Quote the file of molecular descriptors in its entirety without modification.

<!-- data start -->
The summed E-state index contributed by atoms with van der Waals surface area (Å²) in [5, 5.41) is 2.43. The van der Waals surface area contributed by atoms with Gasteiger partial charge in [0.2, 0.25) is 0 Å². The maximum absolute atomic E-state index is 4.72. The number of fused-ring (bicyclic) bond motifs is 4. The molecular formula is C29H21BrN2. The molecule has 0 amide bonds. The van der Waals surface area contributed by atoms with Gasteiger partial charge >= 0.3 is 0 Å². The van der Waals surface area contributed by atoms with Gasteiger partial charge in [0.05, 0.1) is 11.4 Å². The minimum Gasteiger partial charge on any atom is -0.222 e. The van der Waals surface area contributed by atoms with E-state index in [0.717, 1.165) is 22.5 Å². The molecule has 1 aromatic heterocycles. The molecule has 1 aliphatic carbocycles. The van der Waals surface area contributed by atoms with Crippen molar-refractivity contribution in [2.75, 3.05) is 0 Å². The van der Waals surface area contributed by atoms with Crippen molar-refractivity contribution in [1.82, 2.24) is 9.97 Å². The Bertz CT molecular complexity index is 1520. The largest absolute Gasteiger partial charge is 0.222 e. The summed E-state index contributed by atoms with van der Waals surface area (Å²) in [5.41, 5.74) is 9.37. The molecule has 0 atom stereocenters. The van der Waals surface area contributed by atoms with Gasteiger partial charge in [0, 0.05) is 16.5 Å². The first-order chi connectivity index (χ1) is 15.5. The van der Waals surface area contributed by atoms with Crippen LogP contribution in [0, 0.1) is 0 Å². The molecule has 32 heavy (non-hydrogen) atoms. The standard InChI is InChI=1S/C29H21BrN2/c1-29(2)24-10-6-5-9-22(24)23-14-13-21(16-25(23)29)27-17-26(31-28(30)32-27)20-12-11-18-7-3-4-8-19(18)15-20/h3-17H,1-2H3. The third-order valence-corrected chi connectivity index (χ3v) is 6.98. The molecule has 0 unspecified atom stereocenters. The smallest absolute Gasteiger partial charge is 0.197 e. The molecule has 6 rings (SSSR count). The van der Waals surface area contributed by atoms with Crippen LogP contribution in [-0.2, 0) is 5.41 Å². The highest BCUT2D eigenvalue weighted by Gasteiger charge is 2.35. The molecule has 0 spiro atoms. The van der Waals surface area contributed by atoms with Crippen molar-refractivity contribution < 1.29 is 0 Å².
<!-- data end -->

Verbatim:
The summed E-state index contributed by atoms with van der Waals surface area (Å²) in [5, 5.41) is 2.43. The van der Waals surface area contributed by atoms with Gasteiger partial charge in [0.2, 0.25) is 0 Å². The maximum absolute atomic E-state index is 4.72. The number of fused-ring (bicyclic) bond motifs is 4. The molecular formula is C29H21BrN2. The molecule has 0 amide bonds. The van der Waals surface area contributed by atoms with Gasteiger partial charge >= 0.3 is 0 Å². The van der Waals surface area contributed by atoms with Gasteiger partial charge in [0.05, 0.1) is 11.4 Å². The minimum Gasteiger partial charge on any atom is -0.222 e. The van der Waals surface area contributed by atoms with E-state index in [0.717, 1.165) is 22.5 Å². The molecule has 1 aromatic heterocycles. The molecule has 1 aliphatic carbocycles. The van der Waals surface area contributed by atoms with Crippen molar-refractivity contribution in [2.75, 3.05) is 0 Å². The van der Waals surface area contributed by atoms with Crippen molar-refractivity contribution in [1.82, 2.24) is 9.97 Å². The Bertz CT molecular complexity index is 1520. The largest absolute Gasteiger partial charge is 0.222 e. The summed E-state index contributed by atoms with van der Waals surface area (Å²) in [5.41, 5.74) is 9.37. The molecule has 0 atom stereocenters. The van der Waals surface area contributed by atoms with Gasteiger partial charge in [0, 0.05) is 16.5 Å². The first-order chi connectivity index (χ1) is 15.5. The van der Waals surface area contributed by atoms with Crippen LogP contribution in [0, 0.1) is 0 Å². The molecule has 32 heavy (non-hydrogen) atoms. The standard InChI is InChI=1S/C29H21BrN2/c1-29(2)24-10-6-5-9-22(24)23-14-13-21(16-25(23)29)27-17-26(31-28(30)32-27)20-12-11-18-7-3-4-8-19(18)15-20/h3-17H,1-2H3. The third-order valence-corrected chi connectivity index (χ3v) is 6.98. The molecule has 0 unspecified atom stereocenters. The smallest absolute Gasteiger partial charge is 0.197 e. The molecule has 6 rings (SSSR count). The van der Waals surface area contributed by atoms with Crippen LogP contribution in [-0.2, 0) is 5.41 Å². The highest BCUT2D eigenvalue weighted by Gasteiger charge is 2.35. The molecule has 0 spiro atoms. The van der Waals surface area contributed by atoms with Crippen molar-refractivity contribution < 1.29 is 0 Å².